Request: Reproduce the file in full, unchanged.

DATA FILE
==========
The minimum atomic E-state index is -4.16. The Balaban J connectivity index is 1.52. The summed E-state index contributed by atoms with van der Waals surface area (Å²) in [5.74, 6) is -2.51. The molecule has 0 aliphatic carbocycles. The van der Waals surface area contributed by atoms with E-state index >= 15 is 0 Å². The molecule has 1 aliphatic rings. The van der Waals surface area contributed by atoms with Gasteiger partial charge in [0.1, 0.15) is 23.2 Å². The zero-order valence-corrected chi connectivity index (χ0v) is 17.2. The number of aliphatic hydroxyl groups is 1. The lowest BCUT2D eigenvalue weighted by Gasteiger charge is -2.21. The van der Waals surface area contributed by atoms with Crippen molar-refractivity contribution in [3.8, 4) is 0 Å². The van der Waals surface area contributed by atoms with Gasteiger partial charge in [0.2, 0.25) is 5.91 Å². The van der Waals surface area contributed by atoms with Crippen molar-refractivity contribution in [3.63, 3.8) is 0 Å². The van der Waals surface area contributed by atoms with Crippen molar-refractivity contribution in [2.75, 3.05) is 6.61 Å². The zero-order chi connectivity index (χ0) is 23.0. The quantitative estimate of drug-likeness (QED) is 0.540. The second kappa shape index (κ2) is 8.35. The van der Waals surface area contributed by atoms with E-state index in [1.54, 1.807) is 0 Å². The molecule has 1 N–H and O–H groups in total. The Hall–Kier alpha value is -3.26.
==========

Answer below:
The minimum atomic E-state index is -4.16. The Balaban J connectivity index is 1.52. The summed E-state index contributed by atoms with van der Waals surface area (Å²) in [5.74, 6) is -2.51. The molecule has 0 aliphatic carbocycles. The van der Waals surface area contributed by atoms with E-state index >= 15 is 0 Å². The molecule has 1 aliphatic rings. The van der Waals surface area contributed by atoms with Gasteiger partial charge in [0.1, 0.15) is 23.2 Å². The zero-order valence-corrected chi connectivity index (χ0v) is 17.2. The number of aliphatic hydroxyl groups is 1. The lowest BCUT2D eigenvalue weighted by Gasteiger charge is -2.21. The van der Waals surface area contributed by atoms with Crippen molar-refractivity contribution in [3.8, 4) is 0 Å². The van der Waals surface area contributed by atoms with Gasteiger partial charge in [0.2, 0.25) is 5.91 Å². The van der Waals surface area contributed by atoms with Crippen molar-refractivity contribution in [3.63, 3.8) is 0 Å². The van der Waals surface area contributed by atoms with Crippen molar-refractivity contribution in [2.75, 3.05) is 6.61 Å². The zero-order chi connectivity index (χ0) is 23.0. The quantitative estimate of drug-likeness (QED) is 0.540. The second kappa shape index (κ2) is 8.35. The van der Waals surface area contributed by atoms with E-state index in [1.54, 1.807) is 0 Å². The molecule has 1 N–H and O–H groups in total. The Hall–Kier alpha value is -3.26.